Thousands of women in rural communities in Central andWest Africa are reaping the rewards from Nestlé’s agricultural support andcapacity-building programmes to increase their yields, crop quality and incomelevels.
The company, which relies on smallholder farmers andfarm workers to help supply agricultural raw materials needed for its products,is contributing to the sustainable development of rural areas where they workthrough initiatives such as the cocoa plan and the grains quality improvementproject.
Nestlé’s commitment to empower and support rural womenis part of its 39 pledges highlighted in the NestléCWAR – Nestlé in society report 2015 (English PDF) that covers nutrition, water, rural development,environmental sustainability and compliance, which it aims to fulfil by 2020 orearlier.
Its efforts highlight the importance of the UnitedNation’s International Day of Rural Women on October 15, to recognise“the critical role and contribution of rural women, including indigenous women,in enhancing agricultural and rural development, improving food security anderadicating rural poverty.”
Nestlé alsoaims to contribute to the UN SustainableDevelopment Goal 2 which seeks to “end hunger, achieve food security andimproved nutrition and promote sustainable agriculture.”
Mother-of-three Agathe Vanié is one of the thousandsof women benefiting from the Nestlé CocoaPlan.
The company aims to rollout the Nestlé Cocoa Plan with cocoafarmers as part of its commitment to invest in rural communities. Active in Côte d’Ivoire and Ghana since 2009, it looksto increasefarmers’ profitability, secure high-quality cocoa for Nestlé, and addresssupply chain issues such as child labour, gender inequality and poor socialconditions.
Cocoa farmer Agathe is also President of COPAZ, acocoa cooperative based in Divo in central-western Côte d'Ivoire, mainlycomposed of, and led by women.
Her organisation, the Association of FemaleCoffee-Cocoa Producers of Sud-Bandama (AFPCC), is the first female ownedcooperative for cocoa and coffee production. In 2010, her cooperative joinedthe Nestlé Cocoa Plan.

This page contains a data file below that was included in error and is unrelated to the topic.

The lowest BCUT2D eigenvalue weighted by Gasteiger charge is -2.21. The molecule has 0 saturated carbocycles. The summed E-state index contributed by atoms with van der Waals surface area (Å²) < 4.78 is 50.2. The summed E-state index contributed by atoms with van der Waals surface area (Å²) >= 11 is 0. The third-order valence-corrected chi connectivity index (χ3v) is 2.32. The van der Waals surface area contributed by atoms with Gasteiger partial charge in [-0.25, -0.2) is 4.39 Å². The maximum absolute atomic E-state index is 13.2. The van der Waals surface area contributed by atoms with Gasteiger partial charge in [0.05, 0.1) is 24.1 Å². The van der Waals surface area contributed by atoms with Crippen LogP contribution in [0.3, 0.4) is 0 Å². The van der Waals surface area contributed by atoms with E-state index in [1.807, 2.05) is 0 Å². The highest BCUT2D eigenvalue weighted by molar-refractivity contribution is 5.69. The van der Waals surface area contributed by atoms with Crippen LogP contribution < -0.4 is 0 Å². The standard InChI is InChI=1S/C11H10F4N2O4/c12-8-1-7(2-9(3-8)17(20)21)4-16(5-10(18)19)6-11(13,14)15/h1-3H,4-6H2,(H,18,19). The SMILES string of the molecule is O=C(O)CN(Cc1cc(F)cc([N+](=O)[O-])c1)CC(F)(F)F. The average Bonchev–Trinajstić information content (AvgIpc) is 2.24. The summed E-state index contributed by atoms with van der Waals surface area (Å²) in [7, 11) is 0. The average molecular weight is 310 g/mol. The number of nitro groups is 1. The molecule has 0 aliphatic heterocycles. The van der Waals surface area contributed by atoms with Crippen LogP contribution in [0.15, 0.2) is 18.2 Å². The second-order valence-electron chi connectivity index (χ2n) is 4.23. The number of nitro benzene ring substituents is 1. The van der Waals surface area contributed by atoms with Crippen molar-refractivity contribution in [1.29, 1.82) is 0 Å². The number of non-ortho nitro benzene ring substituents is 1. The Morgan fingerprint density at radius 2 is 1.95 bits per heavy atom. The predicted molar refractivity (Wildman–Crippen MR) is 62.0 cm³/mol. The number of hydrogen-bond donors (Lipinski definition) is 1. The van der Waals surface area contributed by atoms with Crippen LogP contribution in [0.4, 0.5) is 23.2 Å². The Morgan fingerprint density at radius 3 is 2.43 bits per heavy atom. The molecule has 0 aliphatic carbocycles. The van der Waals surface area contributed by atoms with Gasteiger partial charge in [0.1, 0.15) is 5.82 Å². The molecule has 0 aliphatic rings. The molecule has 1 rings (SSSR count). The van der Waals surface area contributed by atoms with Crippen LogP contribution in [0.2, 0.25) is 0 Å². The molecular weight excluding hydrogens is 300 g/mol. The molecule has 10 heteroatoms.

“In our tradition, cocoafarming was only reserved for men. We fought to get portions of land from ourspouses and the Nestlé Cocoa Plan supports us,” said Agathe.
Nestlé, who works with partners such as the Fair LaborAssociation and International Cocoa Initiative as part of the Plan, hasprovided her 600 women cooperative with high-yield, disease-resistant cocoaseedlings and the technical assistance necessary to set up a nursery.
The company has also bought the cooperative a deliverytruck to help them distribute the cocoa beans.
Last year alone, 27% of Nestlé Cocoa Plan nurseries were run by women and 66 women’s groupswere helped through income-generating activities as part of the Plan.
Nestlé is also backing rural women by committing to increase local sourcing through its Grains Quality Improvement Project(GQIP).
Launched in Ghana and Nigeria in 2007 with theMinistries of Agriculture and Rural Development and the International Instituteof Tropical Agriculture (IITA), it aims to improve the quality and safety ofgrains by reducing the high levels of mycotoxins and boost the overall healthof rural communities through the consumption of good quality and safe grains.
Maize farmer Alidu Samata, who is based in Ghanaianvillage of Gushie, Tamale, joined the Nestlé GQIP in 2010.
She is one of the thousands of female farmers who havereceived training on the project to improve their capacity and theirlivelihoods.
The mother-of-seven has been able to transform herproduction of 4-5 bags per acre to 10-12 bags, after using skills taught byNestlé agronomists.
"The impact on thecommunity has been immense,’’ said Alidu. “I can now pay my children’s schoolfees and can afford to sew them school uniforms. Now I even have some extraincome."